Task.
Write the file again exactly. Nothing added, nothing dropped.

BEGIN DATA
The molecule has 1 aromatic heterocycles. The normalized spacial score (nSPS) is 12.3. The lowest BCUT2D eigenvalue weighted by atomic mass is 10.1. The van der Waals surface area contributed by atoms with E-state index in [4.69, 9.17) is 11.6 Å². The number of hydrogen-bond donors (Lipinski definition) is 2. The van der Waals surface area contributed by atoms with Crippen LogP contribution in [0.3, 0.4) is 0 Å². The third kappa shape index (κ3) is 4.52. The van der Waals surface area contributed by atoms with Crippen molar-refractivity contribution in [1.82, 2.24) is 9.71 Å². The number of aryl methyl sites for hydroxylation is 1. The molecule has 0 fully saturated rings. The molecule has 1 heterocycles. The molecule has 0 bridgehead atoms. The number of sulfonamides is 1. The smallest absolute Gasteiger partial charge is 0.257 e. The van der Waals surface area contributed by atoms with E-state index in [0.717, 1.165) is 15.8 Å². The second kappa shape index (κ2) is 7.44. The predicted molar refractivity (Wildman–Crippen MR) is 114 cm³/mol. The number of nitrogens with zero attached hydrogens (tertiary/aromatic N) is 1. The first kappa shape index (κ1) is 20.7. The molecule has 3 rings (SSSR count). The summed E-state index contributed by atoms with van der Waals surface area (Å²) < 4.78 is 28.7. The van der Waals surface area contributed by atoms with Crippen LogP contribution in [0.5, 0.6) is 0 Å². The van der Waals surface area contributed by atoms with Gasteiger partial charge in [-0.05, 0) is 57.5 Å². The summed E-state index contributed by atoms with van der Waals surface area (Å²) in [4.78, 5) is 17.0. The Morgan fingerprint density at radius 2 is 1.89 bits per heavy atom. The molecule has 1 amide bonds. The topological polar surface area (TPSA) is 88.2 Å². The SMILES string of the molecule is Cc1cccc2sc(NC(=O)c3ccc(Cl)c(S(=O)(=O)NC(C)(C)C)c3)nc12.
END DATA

The molecule has 1 aromatic heterocycles. The normalized spacial score (nSPS) is 12.3. The lowest BCUT2D eigenvalue weighted by atomic mass is 10.1. The van der Waals surface area contributed by atoms with E-state index in [4.69, 9.17) is 11.6 Å². The number of hydrogen-bond donors (Lipinski definition) is 2. The van der Waals surface area contributed by atoms with Crippen LogP contribution in [0.3, 0.4) is 0 Å². The third kappa shape index (κ3) is 4.52. The van der Waals surface area contributed by atoms with Crippen molar-refractivity contribution in [1.82, 2.24) is 9.71 Å². The number of aryl methyl sites for hydroxylation is 1. The molecule has 0 fully saturated rings. The molecule has 1 heterocycles. The molecule has 0 bridgehead atoms. The number of sulfonamides is 1. The smallest absolute Gasteiger partial charge is 0.257 e. The van der Waals surface area contributed by atoms with E-state index in [0.717, 1.165) is 15.8 Å². The second kappa shape index (κ2) is 7.44. The predicted molar refractivity (Wildman–Crippen MR) is 114 cm³/mol. The number of nitrogens with zero attached hydrogens (tertiary/aromatic N) is 1. The first kappa shape index (κ1) is 20.7. The molecule has 3 rings (SSSR count). The summed E-state index contributed by atoms with van der Waals surface area (Å²) < 4.78 is 28.7. The van der Waals surface area contributed by atoms with Crippen LogP contribution in [0.5, 0.6) is 0 Å². The van der Waals surface area contributed by atoms with Gasteiger partial charge in [-0.05, 0) is 57.5 Å². The summed E-state index contributed by atoms with van der Waals surface area (Å²) in [4.78, 5) is 17.0. The Morgan fingerprint density at radius 2 is 1.89 bits per heavy atom. The molecule has 1 amide bonds. The topological polar surface area (TPSA) is 88.2 Å². The SMILES string of the molecule is Cc1cccc2sc(NC(=O)c3ccc(Cl)c(S(=O)(=O)NC(C)(C)C)c3)nc12.